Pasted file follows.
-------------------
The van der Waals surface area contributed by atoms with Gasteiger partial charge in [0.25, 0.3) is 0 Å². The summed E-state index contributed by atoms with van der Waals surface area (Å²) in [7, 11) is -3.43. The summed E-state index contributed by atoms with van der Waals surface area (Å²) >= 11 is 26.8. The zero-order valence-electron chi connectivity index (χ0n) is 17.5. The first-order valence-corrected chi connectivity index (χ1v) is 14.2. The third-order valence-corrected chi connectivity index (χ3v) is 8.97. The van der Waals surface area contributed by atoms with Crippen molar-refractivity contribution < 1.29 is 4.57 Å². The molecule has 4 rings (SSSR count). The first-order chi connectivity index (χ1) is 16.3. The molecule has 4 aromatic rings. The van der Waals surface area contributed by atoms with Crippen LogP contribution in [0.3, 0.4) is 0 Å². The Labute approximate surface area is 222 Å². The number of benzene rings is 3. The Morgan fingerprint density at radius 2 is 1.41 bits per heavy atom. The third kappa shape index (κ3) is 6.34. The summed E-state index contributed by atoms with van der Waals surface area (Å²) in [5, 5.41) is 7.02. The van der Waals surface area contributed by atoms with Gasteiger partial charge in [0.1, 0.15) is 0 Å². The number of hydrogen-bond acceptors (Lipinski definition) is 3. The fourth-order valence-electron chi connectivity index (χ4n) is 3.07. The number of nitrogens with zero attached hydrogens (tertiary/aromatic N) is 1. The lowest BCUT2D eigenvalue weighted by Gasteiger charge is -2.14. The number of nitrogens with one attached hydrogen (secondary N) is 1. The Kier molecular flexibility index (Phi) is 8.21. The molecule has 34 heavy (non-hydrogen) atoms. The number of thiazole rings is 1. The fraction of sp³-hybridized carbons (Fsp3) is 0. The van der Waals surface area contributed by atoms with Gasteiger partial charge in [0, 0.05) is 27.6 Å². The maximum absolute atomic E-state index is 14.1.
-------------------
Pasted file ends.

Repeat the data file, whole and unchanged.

The van der Waals surface area contributed by atoms with Gasteiger partial charge in [0.25, 0.3) is 0 Å². The summed E-state index contributed by atoms with van der Waals surface area (Å²) in [7, 11) is -3.43. The summed E-state index contributed by atoms with van der Waals surface area (Å²) >= 11 is 26.8. The zero-order valence-electron chi connectivity index (χ0n) is 17.5. The first-order valence-corrected chi connectivity index (χ1v) is 14.2. The third-order valence-corrected chi connectivity index (χ3v) is 8.97. The van der Waals surface area contributed by atoms with Crippen molar-refractivity contribution < 1.29 is 4.57 Å². The molecule has 4 rings (SSSR count). The first-order chi connectivity index (χ1) is 16.3. The molecule has 4 aromatic rings. The van der Waals surface area contributed by atoms with Crippen LogP contribution in [0.3, 0.4) is 0 Å². The Labute approximate surface area is 222 Å². The number of benzene rings is 3. The Morgan fingerprint density at radius 2 is 1.41 bits per heavy atom. The third kappa shape index (κ3) is 6.34. The summed E-state index contributed by atoms with van der Waals surface area (Å²) in [5, 5.41) is 7.02. The van der Waals surface area contributed by atoms with Gasteiger partial charge in [0.1, 0.15) is 0 Å². The number of hydrogen-bond acceptors (Lipinski definition) is 3. The fourth-order valence-electron chi connectivity index (χ4n) is 3.07. The number of nitrogens with zero attached hydrogens (tertiary/aromatic N) is 1. The lowest BCUT2D eigenvalue weighted by Gasteiger charge is -2.14. The number of nitrogens with one attached hydrogen (secondary N) is 1. The Kier molecular flexibility index (Phi) is 8.21. The molecule has 34 heavy (non-hydrogen) atoms. The number of thiazole rings is 1. The fraction of sp³-hybridized carbons (Fsp3) is 0. The van der Waals surface area contributed by atoms with Gasteiger partial charge in [0, 0.05) is 27.6 Å². The maximum absolute atomic E-state index is 14.1.